export default App;


Inside App.js, I've imported a component called Modal. This is our Modal component, which will pop up any time the user clicks the button.


Whenever isModalOpen is set to true using setIsModalOpen(), the modal should appear. Otherwise, it'll disappear.


I've also got a bit of CSS to ensure our modals do indeed appear on top of everything else:


#modal-container {
    position: absolute;
    top: 0;
    left: 0;
    width: 100%;
    z-index: 9999;
    height: 100%;
    pointer-events: none;
}

.modal {
    position: absolute;
    top: 200px;
    background: white;
    border-radius: 4px;
    left: calc(50% - 100px);
    width: 200px;
}

Creating Our {ortal

Creating a portal is pretty easy - there is one function, createPortal(). Instead of returning some DOM in React, we return the Portal instead.


createPortal() accepts two arguments - the DOM element we want to return - in this case, the modal - and the DOM element we want to teleport our DOM element to.


So, our second argument is document.getElementById('modal-container'), since we want to put all of our modals into #modal-container:


import { createPortal } from 'react-dom';

function Modal({modalState, onClickEvent}) {

    if(!modalState) return null;

    return (
        createPortal(
            <div className="modal">
                <button onClick={onClickEvent}>Close Modal</button>
                <div className="modal-content">Modal Content goes here</div>
            </div>, 
            document.getElementById('modal-container')
        )
    );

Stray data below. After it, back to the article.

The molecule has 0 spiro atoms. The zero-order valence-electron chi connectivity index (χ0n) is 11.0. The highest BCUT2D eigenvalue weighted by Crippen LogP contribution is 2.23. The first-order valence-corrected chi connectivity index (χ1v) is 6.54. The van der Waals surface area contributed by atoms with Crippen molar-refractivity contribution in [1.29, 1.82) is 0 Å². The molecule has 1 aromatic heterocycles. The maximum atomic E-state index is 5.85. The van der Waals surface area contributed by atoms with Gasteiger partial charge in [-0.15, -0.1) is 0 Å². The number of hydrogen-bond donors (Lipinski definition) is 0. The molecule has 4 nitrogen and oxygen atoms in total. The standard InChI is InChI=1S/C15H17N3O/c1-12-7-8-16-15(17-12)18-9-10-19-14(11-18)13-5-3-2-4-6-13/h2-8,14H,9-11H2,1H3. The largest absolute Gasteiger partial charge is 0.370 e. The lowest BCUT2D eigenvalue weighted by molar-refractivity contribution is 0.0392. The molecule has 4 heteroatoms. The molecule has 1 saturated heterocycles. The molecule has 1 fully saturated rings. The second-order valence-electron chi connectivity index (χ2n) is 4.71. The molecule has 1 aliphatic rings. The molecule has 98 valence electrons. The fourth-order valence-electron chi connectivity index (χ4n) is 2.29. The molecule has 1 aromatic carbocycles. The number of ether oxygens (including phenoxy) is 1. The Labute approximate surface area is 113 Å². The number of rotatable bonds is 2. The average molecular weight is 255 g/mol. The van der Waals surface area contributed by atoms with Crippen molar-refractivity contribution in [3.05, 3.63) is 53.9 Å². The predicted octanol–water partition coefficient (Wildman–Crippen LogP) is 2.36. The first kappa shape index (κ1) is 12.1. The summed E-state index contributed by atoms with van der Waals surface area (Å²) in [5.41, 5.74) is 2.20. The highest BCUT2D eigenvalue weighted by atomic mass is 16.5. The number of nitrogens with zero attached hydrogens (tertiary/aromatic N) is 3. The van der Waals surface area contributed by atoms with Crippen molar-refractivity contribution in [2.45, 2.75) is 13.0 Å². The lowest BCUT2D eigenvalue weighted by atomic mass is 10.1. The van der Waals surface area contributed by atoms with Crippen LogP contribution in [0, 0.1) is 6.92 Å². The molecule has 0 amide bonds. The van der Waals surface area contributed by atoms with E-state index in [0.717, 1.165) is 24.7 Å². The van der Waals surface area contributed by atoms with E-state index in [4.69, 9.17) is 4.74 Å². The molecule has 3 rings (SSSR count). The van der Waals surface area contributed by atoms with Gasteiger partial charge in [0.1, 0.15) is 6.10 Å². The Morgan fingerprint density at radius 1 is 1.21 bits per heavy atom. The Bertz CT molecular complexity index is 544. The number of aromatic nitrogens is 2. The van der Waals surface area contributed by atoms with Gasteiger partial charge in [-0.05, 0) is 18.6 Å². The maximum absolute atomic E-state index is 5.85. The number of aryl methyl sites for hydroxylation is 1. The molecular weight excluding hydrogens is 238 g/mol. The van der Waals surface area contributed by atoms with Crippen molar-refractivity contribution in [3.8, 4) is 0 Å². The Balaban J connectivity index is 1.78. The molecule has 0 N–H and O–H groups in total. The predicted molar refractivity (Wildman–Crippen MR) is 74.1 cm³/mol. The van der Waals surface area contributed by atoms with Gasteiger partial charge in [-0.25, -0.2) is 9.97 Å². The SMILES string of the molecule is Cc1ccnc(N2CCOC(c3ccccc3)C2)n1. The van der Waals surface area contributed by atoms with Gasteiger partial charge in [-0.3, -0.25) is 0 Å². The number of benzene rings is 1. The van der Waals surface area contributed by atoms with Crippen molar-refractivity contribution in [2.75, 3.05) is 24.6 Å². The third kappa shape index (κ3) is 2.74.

};

export default Modal;


Although we teleported our DOM element to modal-container, it still behaves like a normal React child. Since the Portal still exists in the React tree, features like the context the element is in still work the same.


It should also be noted that although we have modal-container and Modal in the same file, the place you teleport your DOM element to can be anywhere in your React code.


So, you could teleport it to a completely different subcomponent, element, or parent anywhere in the DOM. It's pretty powerful and useful - so use it wisely.


Let's look back at our App.js HTML:


    <!-- .... -->
    <button onClick={() => setIsModalOpen(!isModalOpen)}>
        Click to Open Modal
    </button>
    <Modal modalState={isModalOpen} onClickEvent={() => setIsModalOpen(!isModalOpen)}>
        This is Modal Content!
    </Modal>
</header>
<div id="modal-container"></div>


Now, even though Modal sits in our header, it will appear in #modal-container whenever we open the modal using the button:

How Portals work in React

Conclusion

Portals are a pretty powerful tool in React. They are a useful way to solve the main issue with component-based systems - transporting certain elements above all the rest.


As such, I hope you've enjoyed this guide to React portals. If you are learning React, I'd suggest mastering Javascript first - which you can do with my full Javascript Handbook.


Have a great day.